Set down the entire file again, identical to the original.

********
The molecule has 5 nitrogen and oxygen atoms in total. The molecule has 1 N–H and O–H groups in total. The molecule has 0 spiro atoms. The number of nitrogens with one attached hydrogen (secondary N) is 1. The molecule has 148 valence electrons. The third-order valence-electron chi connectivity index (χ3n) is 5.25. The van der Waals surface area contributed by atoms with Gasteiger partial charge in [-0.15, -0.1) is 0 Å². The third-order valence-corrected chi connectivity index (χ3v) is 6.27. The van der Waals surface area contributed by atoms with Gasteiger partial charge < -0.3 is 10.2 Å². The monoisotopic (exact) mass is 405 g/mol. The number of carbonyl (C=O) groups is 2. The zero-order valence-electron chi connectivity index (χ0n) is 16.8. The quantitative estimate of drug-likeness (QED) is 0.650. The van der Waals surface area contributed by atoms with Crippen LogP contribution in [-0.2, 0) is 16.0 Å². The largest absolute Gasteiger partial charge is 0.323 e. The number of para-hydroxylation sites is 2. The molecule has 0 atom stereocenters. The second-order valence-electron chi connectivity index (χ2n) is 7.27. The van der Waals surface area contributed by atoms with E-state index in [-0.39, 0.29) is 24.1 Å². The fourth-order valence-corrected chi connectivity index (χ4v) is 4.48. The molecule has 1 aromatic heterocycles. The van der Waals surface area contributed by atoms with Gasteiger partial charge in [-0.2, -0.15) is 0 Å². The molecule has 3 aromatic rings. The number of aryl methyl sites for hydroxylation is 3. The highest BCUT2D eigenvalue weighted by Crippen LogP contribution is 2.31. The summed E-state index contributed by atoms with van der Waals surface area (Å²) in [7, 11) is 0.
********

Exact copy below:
The molecule has 5 nitrogen and oxygen atoms in total. The molecule has 1 N–H and O–H groups in total. The molecule has 0 spiro atoms. The number of nitrogens with one attached hydrogen (secondary N) is 1. The molecule has 148 valence electrons. The third-order valence-electron chi connectivity index (χ3n) is 5.25. The van der Waals surface area contributed by atoms with Gasteiger partial charge in [-0.15, -0.1) is 0 Å². The third-order valence-corrected chi connectivity index (χ3v) is 6.27. The van der Waals surface area contributed by atoms with Gasteiger partial charge < -0.3 is 10.2 Å². The monoisotopic (exact) mass is 405 g/mol. The number of carbonyl (C=O) groups is 2. The zero-order valence-electron chi connectivity index (χ0n) is 16.8. The quantitative estimate of drug-likeness (QED) is 0.650. The van der Waals surface area contributed by atoms with Crippen LogP contribution in [-0.2, 0) is 16.0 Å². The largest absolute Gasteiger partial charge is 0.323 e. The number of para-hydroxylation sites is 2. The molecule has 0 atom stereocenters. The second-order valence-electron chi connectivity index (χ2n) is 7.27. The van der Waals surface area contributed by atoms with E-state index in [-0.39, 0.29) is 24.1 Å². The fourth-order valence-corrected chi connectivity index (χ4v) is 4.48. The molecule has 1 aromatic heterocycles. The van der Waals surface area contributed by atoms with Gasteiger partial charge in [-0.2, -0.15) is 0 Å². The molecule has 3 aromatic rings. The number of aryl methyl sites for hydroxylation is 3. The highest BCUT2D eigenvalue weighted by Crippen LogP contribution is 2.31. The summed E-state index contributed by atoms with van der Waals surface area (Å²) in [7, 11) is 0.